Etomidate causes seizures of longer duration than metho-
hexital and propofol (Mayo et al., 2010). However, its use is
also associated with increased confusion and recovery time
after ECT (Ding & White, 2002). Etomidate also carries the
advantage of minimally affecting hemodynamic stability, thus
is well-tolerated in patients with decreased cardiac output (Ja-
bre et al., 2009). The therapeutic dose is 0.15 - 0.3 mg/kg (Ma-
yo et al., 2010).
Muscle Relaxants
Succinylcholine is the preferred muscle relaxant for ECT
mainly because its fast action and short half-life make it ideal
(Jabre et al., 2009). Non-depolarizing agents are used when
there are contraindications to succinylcholine, such as closed
angle glaucoma, a history of malignant hyperthermia, or amyo-
trophic lateral sclerosis (Janis et al., 1995). In most cases, suc-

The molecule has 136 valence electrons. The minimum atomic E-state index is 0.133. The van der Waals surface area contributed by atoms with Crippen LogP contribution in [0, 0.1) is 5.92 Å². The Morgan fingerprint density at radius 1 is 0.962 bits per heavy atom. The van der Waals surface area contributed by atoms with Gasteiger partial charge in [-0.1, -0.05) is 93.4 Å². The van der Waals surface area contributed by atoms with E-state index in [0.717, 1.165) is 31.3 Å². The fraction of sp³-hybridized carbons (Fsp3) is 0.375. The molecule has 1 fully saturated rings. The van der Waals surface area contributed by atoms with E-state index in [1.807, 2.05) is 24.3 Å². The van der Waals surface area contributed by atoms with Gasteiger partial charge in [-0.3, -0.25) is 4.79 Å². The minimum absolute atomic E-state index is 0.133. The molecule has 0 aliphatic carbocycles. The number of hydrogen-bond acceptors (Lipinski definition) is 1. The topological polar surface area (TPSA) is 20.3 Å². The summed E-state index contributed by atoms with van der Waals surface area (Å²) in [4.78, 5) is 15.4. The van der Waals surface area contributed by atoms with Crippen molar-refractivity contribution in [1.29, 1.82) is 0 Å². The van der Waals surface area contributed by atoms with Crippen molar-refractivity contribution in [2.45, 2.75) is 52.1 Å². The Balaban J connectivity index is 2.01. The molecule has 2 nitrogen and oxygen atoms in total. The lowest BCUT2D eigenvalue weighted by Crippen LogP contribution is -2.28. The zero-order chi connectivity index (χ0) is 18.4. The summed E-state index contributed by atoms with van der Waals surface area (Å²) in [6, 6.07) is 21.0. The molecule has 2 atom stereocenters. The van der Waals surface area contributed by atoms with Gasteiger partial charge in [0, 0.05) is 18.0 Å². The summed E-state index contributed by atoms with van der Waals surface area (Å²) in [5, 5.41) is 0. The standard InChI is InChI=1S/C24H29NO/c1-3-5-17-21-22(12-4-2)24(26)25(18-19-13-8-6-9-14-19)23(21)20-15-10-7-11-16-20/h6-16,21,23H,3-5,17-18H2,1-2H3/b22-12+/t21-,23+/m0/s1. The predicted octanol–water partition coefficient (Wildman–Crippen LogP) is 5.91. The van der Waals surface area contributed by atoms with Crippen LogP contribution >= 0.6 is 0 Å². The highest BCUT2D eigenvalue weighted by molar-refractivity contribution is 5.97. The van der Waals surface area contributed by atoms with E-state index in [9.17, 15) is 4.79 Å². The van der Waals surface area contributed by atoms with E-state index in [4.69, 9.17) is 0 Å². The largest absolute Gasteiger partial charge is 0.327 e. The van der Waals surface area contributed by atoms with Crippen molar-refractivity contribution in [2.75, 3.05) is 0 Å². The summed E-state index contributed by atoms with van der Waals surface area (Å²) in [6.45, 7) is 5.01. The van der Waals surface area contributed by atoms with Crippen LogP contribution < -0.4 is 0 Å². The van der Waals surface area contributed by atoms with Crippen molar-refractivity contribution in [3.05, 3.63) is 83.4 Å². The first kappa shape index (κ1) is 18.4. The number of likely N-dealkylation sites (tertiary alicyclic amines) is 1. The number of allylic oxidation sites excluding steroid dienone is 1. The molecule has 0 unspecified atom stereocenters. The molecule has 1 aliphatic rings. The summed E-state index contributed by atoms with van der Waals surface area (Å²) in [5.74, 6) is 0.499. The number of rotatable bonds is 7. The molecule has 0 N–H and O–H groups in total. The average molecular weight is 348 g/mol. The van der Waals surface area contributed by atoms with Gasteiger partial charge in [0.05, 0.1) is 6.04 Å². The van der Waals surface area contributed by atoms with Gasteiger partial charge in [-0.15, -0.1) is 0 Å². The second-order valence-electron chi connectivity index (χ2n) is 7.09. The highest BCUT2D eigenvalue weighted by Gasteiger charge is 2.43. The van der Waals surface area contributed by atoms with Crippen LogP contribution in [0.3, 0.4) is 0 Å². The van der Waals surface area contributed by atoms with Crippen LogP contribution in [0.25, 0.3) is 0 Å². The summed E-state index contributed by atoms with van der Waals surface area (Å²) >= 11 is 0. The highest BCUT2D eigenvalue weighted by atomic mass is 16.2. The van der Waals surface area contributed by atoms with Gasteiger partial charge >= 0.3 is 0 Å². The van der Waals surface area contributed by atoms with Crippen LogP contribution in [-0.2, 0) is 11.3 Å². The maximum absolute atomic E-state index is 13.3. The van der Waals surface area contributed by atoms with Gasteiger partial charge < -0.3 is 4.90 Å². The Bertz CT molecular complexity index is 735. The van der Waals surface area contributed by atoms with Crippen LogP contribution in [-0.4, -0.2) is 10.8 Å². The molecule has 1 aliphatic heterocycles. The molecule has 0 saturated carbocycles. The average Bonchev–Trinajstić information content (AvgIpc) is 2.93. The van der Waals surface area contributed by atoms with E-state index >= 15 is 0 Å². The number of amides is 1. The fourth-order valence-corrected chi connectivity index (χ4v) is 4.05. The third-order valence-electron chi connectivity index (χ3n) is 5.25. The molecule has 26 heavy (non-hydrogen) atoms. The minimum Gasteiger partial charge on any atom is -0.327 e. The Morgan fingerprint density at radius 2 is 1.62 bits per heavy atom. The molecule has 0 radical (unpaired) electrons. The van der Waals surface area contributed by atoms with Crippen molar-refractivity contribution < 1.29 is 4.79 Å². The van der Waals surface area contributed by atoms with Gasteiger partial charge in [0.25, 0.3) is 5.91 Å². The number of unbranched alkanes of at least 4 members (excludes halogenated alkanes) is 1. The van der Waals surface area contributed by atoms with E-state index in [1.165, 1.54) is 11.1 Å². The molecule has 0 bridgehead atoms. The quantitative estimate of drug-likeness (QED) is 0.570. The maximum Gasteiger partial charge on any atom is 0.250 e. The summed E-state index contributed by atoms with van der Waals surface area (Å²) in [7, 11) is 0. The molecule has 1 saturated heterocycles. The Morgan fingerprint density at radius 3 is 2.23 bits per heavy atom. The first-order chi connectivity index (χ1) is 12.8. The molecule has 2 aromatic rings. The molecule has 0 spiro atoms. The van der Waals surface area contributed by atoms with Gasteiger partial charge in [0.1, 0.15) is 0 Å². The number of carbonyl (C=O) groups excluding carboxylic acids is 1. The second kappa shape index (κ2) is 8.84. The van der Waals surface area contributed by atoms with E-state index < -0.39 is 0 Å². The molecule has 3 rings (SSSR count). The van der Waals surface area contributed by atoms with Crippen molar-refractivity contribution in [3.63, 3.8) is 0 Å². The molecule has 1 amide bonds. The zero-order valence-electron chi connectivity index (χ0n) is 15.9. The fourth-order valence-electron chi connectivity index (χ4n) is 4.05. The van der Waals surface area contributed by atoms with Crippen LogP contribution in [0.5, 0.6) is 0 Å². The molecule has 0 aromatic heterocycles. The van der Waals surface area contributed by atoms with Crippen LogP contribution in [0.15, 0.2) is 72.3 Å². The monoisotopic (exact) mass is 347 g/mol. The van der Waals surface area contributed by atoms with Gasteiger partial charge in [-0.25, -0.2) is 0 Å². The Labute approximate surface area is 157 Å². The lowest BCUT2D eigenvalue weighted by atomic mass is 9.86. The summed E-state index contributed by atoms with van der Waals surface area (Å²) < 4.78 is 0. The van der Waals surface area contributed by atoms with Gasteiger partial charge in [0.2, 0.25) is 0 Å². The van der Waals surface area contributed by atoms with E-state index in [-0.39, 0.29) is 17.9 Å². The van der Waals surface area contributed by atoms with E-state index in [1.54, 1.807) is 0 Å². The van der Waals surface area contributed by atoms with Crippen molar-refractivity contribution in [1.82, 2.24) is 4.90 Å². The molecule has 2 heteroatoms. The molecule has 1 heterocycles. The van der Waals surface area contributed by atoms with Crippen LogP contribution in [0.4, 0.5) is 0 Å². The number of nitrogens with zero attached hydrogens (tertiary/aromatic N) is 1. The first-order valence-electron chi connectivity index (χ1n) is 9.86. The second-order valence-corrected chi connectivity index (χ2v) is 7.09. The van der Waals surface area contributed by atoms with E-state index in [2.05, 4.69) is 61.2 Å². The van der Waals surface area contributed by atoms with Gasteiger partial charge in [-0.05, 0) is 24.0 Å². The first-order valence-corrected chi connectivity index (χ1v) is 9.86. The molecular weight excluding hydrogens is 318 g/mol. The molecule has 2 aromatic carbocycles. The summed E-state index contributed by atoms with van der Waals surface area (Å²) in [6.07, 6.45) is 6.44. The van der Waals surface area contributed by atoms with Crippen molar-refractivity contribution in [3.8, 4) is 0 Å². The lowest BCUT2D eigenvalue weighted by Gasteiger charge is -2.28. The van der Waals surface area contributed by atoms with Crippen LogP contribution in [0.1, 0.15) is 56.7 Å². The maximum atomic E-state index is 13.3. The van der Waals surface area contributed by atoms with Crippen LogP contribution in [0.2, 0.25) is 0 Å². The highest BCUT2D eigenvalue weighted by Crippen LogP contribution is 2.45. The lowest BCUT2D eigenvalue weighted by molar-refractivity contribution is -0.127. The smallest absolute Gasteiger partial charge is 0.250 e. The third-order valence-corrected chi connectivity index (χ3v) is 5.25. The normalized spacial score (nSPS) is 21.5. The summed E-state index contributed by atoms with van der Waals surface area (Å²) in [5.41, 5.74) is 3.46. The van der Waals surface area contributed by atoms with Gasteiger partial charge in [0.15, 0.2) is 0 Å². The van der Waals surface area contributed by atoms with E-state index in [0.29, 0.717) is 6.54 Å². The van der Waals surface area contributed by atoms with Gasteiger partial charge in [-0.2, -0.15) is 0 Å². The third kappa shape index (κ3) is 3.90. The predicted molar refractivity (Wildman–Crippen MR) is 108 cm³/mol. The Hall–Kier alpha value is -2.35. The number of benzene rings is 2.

cinylcholine is considered superior as a muscle relaxant agent
because of the longer half-lives exhibited by non-depolarizing
agents. However, a study by Hoshi et al. showed that rocuro-
nium-sugammadex produced longer durations of seizure activ-
ity, illustrating the potential benefits of rocuronium-sugamma-
dex as an alternative to succinylcholine (Hoshi et al., 2011).
Inhalation agents, mainly sevoflurane, have also been studied
as a potential induction agent during ECT. A study by Ramsus-
sen et al. showed that sevoflurane compared favorably with thi-
opental in terms of hemodynamic stability and was also associ-
ated with better postictal orientation 20 minutes after ECT. Se-